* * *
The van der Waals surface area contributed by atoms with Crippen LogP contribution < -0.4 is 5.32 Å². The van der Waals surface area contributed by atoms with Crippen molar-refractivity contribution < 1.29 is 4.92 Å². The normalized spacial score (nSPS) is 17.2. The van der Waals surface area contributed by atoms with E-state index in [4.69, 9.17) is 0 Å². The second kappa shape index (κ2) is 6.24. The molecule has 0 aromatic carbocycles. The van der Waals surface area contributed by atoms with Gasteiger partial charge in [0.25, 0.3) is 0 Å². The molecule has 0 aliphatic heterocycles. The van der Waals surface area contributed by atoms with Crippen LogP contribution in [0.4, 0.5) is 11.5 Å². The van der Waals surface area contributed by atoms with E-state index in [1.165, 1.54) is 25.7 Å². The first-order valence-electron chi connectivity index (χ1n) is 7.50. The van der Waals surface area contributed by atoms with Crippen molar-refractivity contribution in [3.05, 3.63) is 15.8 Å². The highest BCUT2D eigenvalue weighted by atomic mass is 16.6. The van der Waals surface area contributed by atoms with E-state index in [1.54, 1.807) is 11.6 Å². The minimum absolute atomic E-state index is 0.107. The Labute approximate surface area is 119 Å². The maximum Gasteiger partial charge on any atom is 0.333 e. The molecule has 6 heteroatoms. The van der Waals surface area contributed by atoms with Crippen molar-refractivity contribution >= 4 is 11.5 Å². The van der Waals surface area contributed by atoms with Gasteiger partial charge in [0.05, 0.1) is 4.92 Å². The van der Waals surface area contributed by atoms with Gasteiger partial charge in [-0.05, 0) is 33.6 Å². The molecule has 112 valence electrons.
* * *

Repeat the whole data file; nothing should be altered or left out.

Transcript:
The van der Waals surface area contributed by atoms with Crippen LogP contribution < -0.4 is 5.32 Å². The van der Waals surface area contributed by atoms with Crippen molar-refractivity contribution < 1.29 is 4.92 Å². The normalized spacial score (nSPS) is 17.2. The van der Waals surface area contributed by atoms with E-state index in [4.69, 9.17) is 0 Å². The second kappa shape index (κ2) is 6.24. The molecule has 0 aromatic carbocycles. The van der Waals surface area contributed by atoms with Gasteiger partial charge in [0.25, 0.3) is 0 Å². The molecule has 0 aliphatic heterocycles. The van der Waals surface area contributed by atoms with Crippen LogP contribution in [0.4, 0.5) is 11.5 Å². The van der Waals surface area contributed by atoms with E-state index in [1.165, 1.54) is 25.7 Å². The first-order valence-electron chi connectivity index (χ1n) is 7.50. The van der Waals surface area contributed by atoms with Crippen molar-refractivity contribution in [3.05, 3.63) is 15.8 Å². The highest BCUT2D eigenvalue weighted by atomic mass is 16.6. The van der Waals surface area contributed by atoms with E-state index in [1.54, 1.807) is 11.6 Å². The minimum absolute atomic E-state index is 0.107. The Labute approximate surface area is 119 Å². The maximum Gasteiger partial charge on any atom is 0.333 e. The molecule has 6 heteroatoms. The van der Waals surface area contributed by atoms with Crippen molar-refractivity contribution >= 4 is 11.5 Å². The van der Waals surface area contributed by atoms with Gasteiger partial charge in [0.05, 0.1) is 4.92 Å². The van der Waals surface area contributed by atoms with Gasteiger partial charge in [-0.05, 0) is 33.6 Å². The molecule has 112 valence electrons.